Oliver was led away by a woman dressed like a belly dancer. Her beauty was intimidating. Will was pulled up the stairs by the older woman who chattered all the way but Will didn’t take any of it in, too distracted by the hands that brushed him as he passed.


Then he was in a room and there was a woman sitting on the bed, pale skinned and blonde haired. Her eyes were so blue they jarred him out of his surroundings.


“This,” the older woman announced, “is someone I think you’ll like. Yes. She is come from the Paris court, a lady and pure, yes. Her family fell from grace and I keep her for a special man. You are that special man. I know your family, very powerful, very rich, only best for you. Look at her. She is like a lily, yes?”


The girl’s eyes were empty. There was nothing there, no person, no soul, just something broken trapped in something beautiful.


“Young and fresh,” the old woman said. “Young and fresh!”


Will tried to imagine bedding the girl but the thought was so repulsive he looked away. What had they done to her to make her so absent? The air went from heady to suffocating and Will ran from the room, down the stairs and out into the Nether, running as far as he dared from the building. As he braced his hands on his knees he realised he wanted his first time to be something better, something meaningful. Unlike Oliver, he was willing to wait.


Thanks for hosting, Alasdair!





Where I Was For The Last Few Weeks-11th August 2012

Travel, more travel, work, an awful lot of fun, packing for the big move to Nottingham and a family tragedy. It’s been an interesting, and hard, and busy, few weeks. Here’s where you can find the work I did in July.  Also, a quick note. This week I’m starting an Easter egg hunt on these posts. One link will be to something fun and slightly related to something I wrote this week. See if you can find it, and I’ll blog about why I chose it later in the week.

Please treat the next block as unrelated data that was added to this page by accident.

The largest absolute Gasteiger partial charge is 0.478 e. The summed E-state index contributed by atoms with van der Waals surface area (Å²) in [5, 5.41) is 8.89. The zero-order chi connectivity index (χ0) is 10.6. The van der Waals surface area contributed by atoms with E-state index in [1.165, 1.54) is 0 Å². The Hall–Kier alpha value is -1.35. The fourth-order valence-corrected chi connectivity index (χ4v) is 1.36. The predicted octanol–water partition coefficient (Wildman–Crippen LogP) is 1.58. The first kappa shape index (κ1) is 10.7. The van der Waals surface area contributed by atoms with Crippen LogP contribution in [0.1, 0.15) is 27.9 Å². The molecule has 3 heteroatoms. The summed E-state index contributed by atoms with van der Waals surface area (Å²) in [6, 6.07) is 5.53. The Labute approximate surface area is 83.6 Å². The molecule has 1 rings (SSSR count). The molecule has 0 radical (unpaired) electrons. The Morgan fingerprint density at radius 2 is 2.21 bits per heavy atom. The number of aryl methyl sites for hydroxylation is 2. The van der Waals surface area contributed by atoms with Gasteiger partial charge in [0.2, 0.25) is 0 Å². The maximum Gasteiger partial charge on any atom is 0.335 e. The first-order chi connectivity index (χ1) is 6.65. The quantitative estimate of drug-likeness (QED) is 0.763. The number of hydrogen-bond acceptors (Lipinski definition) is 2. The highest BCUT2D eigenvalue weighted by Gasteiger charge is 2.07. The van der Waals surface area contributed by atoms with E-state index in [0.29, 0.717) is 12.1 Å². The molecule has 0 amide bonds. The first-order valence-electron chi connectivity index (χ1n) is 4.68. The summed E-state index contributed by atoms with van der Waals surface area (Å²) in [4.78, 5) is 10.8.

Starting with Blogbusters, we looked at love, war, what happens after they both wake up at noon in the same bed, and, of course, what they listen to. Sci Fi Music, Star-Crossed Lovers, a bit of the old ultra-violence and the relationship between a hero and the villain who arches him were all discussed this month.

This month also saw the launch of the superb Monkeybrain Comics, whose launch line I talked about here. I interviewed the creative teams of Amelia Cole and the Unknown World, Aesop’s Ark, Bandette, Edison Rex and The October Girl about their launches, their influences and what’s next for the books.

Keeping with interviewing, I talked to the magnificent Amanda Rutter. Amanda is the editor of Strange Chemistry, Angry Robot‘s Young Adult imprint and I talked to her about the launch, the launch titles and what attracts her to YA as a genre. I also talked to comics journalism legend Joel Meadows about his magazine Tripwire and his campaign to raise funds for a 20th anniversary hardback.

Also this month, I blogged about the Music Humble Bundle, a great fundraiser that allowed you to get a lot of top level nerd music, and help a pair of very good causes, for not very much cash.  I also broke down the finalists of the 2012 Hugo for short fiction, providing links to audio and text versions, and reviewed Kelly Sue DeConnick and Dexter Soy‘s stunningly great Captain Marvel relaunch.

Oh and I also talked about the Top Ten Non-Mad Scientists in modern science fiction, which went up today. I had a lot of fun doing this piece, especially the flavor text and some of the choices. I stand by number 1 and number 9 in particular.  Always nice to revisit fictional old friends, even if the shows they’re from were endearingly awful.


On the right hand column of the site, I looked at the new Dracula series NBC are prepping, with Jonathan Rhys Meyers in the lead and what seems to be an interesting Steampunk sensibility. However, the piece I’m genuinely very proud of is the write up of Carlo Rambaldi I was asked to do. I suppose it’s an obituary of sorts, for the man who designed ET, who helped design the Xenomorph from Alien and was instrumental in shaping our view of fictional extraterrestrial life. His career was one of quiet, elegant illusions and I found out two things about him that made me smile the whole time I was writing the piece. Carlo Rambaldi was a magician and it was an honor to talk about him.

On the left hand side of the page, I reviewed three of the best new titles I’ve read in years. Lookouts, by Ben McCool and Rob Mommaerts is an expansion of the original Penny Arcade pilot strip, and is superbly realized, all ages fantasy. I also looked at Kelly Sue DeConnick’s Captain Marvel and the Hawkeye relaunch, written by her husband Matt Fraction and drawn by David Aja. All three, whilst wildly different, are perfectly distilled pieces of pop culture; emotionally involving, carefully crafted and completely gripping.